As a newsroom, we’re still working on exactly how we want to make Facebook Live work for us. Ultimately, the goal is to gain more overall Facebook followers, which we believe will build brand identity and drive TV ratings. It’s not an immediate cause-effect relationship though, so in the meantime, driving viewers to our page and improving engagement every month is the short-term goal.
Finding Inspiration for Your Facebook Live Videos
The Facebook Live map allows you to quickly see who’s going live anywhere in the world. That makes it really easy to go online and see where live videos are coming from.
I believe the biggest driver of people to Facebook Live is the unpredictability.
With a simple click, you can watch a military base wait for a speech from President Trump or a lady in Tampa doing her makeup (two of the thousands of live videos popping up on the Facebook Live map as I wrote this). At any given time, viewers don’t know what they’ll see next. As a news organization, you can’t underestimate the value of people’s curiosity.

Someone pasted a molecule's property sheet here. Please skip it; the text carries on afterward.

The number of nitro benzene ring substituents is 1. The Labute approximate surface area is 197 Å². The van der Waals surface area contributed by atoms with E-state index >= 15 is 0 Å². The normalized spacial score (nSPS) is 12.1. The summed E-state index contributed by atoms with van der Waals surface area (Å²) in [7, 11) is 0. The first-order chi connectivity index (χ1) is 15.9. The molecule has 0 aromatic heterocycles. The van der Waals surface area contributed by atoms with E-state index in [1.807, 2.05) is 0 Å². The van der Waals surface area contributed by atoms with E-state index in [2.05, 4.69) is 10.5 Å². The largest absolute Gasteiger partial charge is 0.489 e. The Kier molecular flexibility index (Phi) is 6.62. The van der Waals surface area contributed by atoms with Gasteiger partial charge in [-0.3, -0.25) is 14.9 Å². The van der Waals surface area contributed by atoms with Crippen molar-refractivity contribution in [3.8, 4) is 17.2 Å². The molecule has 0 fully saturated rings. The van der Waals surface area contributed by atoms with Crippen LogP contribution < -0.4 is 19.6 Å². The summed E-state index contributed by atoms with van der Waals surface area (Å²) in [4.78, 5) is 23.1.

Facebook Live also works because people want to interact. So make it interactive.
Comments are one thing; asking questions live and getting an answer in real-time is quite another. Be responsive. Otherwise, you might as well post a static video and walk away. Identify the people within your organization who embrace the platform. A one-minute Facebook Live that only teases the news story they’ll tell later that night won’t drive viewers to your page. It doesn’t encourage a two-way conversation. And, if someone is forced to do it, it will never translate into good, compelling content. For the most part, TV personalities are good at Facebook Live. We like interacting, we like the instant gratification of viewer question and page views. But as managers, it’s important to identify the unique elements of a news story that will translate to Facebook Live.
Get More Actionable Tips in my Online Training
We’ll go deeper into best practices in my training “Facebook Live for Journalists” with MediaShift on March 22. I’m excited to share everything from what time of day works best to the types of posts that will continue to drive engagement even after the live signal is over. I’d love to hear your questions and ideas as we navigate this changing world of Facebook Live.
Melissa Luck is the Assistant News Director at KXLY4 News. Follow Melissa and KXLY 4 on Facebook.